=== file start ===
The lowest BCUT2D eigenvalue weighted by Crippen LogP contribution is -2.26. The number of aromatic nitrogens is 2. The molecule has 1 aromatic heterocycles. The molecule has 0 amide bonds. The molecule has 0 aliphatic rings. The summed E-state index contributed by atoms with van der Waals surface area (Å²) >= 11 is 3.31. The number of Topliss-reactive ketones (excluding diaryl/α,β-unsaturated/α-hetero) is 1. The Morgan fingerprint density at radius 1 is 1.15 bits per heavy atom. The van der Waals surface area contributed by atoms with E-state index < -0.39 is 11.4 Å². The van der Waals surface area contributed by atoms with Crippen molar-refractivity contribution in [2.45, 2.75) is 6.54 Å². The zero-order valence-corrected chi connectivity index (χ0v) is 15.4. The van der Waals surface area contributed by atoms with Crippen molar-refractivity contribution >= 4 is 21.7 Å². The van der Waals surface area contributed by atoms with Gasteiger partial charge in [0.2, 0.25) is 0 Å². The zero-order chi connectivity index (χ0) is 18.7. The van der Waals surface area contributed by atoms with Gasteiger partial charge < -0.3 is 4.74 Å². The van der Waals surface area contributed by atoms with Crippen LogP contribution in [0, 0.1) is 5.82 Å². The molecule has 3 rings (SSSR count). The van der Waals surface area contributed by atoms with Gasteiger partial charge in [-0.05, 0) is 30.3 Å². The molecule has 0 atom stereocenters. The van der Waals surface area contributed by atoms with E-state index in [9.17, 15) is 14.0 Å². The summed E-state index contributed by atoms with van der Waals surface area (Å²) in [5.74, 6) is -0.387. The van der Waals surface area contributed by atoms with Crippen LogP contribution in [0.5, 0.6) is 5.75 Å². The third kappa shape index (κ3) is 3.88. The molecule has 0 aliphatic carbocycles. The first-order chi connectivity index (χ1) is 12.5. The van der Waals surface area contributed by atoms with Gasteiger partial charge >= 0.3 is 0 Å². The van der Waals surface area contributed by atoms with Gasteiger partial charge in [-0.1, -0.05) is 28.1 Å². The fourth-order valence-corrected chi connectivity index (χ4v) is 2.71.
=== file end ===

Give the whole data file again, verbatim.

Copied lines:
The lowest BCUT2D eigenvalue weighted by Crippen LogP contribution is -2.26. The number of aromatic nitrogens is 2. The molecule has 1 aromatic heterocycles. The molecule has 0 amide bonds. The molecule has 0 aliphatic rings. The summed E-state index contributed by atoms with van der Waals surface area (Å²) >= 11 is 3.31. The number of Topliss-reactive ketones (excluding diaryl/α,β-unsaturated/α-hetero) is 1. The Morgan fingerprint density at radius 1 is 1.15 bits per heavy atom. The van der Waals surface area contributed by atoms with E-state index < -0.39 is 11.4 Å². The van der Waals surface area contributed by atoms with Crippen molar-refractivity contribution in [2.45, 2.75) is 6.54 Å². The zero-order valence-corrected chi connectivity index (χ0v) is 15.4. The van der Waals surface area contributed by atoms with Crippen molar-refractivity contribution >= 4 is 21.7 Å². The van der Waals surface area contributed by atoms with Gasteiger partial charge in [0.2, 0.25) is 0 Å². The zero-order chi connectivity index (χ0) is 18.7. The van der Waals surface area contributed by atoms with Gasteiger partial charge < -0.3 is 4.74 Å². The van der Waals surface area contributed by atoms with Crippen LogP contribution in [0, 0.1) is 5.82 Å². The molecule has 3 rings (SSSR count). The van der Waals surface area contributed by atoms with Gasteiger partial charge in [-0.05, 0) is 30.3 Å². The molecule has 0 atom stereocenters. The van der Waals surface area contributed by atoms with E-state index in [9.17, 15) is 14.0 Å². The summed E-state index contributed by atoms with van der Waals surface area (Å²) in [5.74, 6) is -0.387. The van der Waals surface area contributed by atoms with Crippen LogP contribution in [0.5, 0.6) is 5.75 Å². The third kappa shape index (κ3) is 3.88. The molecule has 0 aliphatic carbocycles. The first-order chi connectivity index (χ1) is 12.5. The van der Waals surface area contributed by atoms with Gasteiger partial charge >= 0.3 is 0 Å². The van der Waals surface area contributed by atoms with Gasteiger partial charge in [-0.1, -0.05) is 28.1 Å². The fourth-order valence-corrected chi connectivity index (χ4v) is 2.71.